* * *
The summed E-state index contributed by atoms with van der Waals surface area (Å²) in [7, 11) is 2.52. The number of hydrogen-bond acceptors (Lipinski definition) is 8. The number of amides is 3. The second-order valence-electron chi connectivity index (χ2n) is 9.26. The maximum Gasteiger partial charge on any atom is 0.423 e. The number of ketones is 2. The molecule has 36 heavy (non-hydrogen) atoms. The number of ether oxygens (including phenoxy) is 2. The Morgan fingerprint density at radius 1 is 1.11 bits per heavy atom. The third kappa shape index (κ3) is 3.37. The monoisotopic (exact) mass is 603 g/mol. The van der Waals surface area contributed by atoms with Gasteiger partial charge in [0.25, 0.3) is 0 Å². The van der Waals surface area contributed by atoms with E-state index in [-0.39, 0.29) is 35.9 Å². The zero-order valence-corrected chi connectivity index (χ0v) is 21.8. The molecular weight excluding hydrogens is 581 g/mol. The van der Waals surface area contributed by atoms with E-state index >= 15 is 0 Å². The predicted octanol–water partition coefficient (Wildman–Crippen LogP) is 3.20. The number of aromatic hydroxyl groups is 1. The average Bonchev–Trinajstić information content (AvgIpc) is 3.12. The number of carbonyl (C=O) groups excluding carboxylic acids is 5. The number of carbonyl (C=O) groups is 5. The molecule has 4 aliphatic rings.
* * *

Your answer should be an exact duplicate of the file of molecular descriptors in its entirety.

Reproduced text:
The summed E-state index contributed by atoms with van der Waals surface area (Å²) in [7, 11) is 2.52. The number of hydrogen-bond acceptors (Lipinski definition) is 8. The number of amides is 3. The second-order valence-electron chi connectivity index (χ2n) is 9.26. The maximum Gasteiger partial charge on any atom is 0.423 e. The number of ketones is 2. The molecule has 36 heavy (non-hydrogen) atoms. The number of ether oxygens (including phenoxy) is 2. The Morgan fingerprint density at radius 1 is 1.11 bits per heavy atom. The third kappa shape index (κ3) is 3.37. The monoisotopic (exact) mass is 603 g/mol. The van der Waals surface area contributed by atoms with Gasteiger partial charge in [0.25, 0.3) is 0 Å². The van der Waals surface area contributed by atoms with E-state index in [-0.39, 0.29) is 35.9 Å². The zero-order valence-corrected chi connectivity index (χ0v) is 21.8. The molecular weight excluding hydrogens is 581 g/mol. The van der Waals surface area contributed by atoms with E-state index >= 15 is 0 Å². The predicted octanol–water partition coefficient (Wildman–Crippen LogP) is 3.20. The number of aromatic hydroxyl groups is 1. The average Bonchev–Trinajstić information content (AvgIpc) is 3.12. The number of carbonyl (C=O) groups excluding carboxylic acids is 5. The number of carbonyl (C=O) groups is 5. The molecule has 4 aliphatic rings.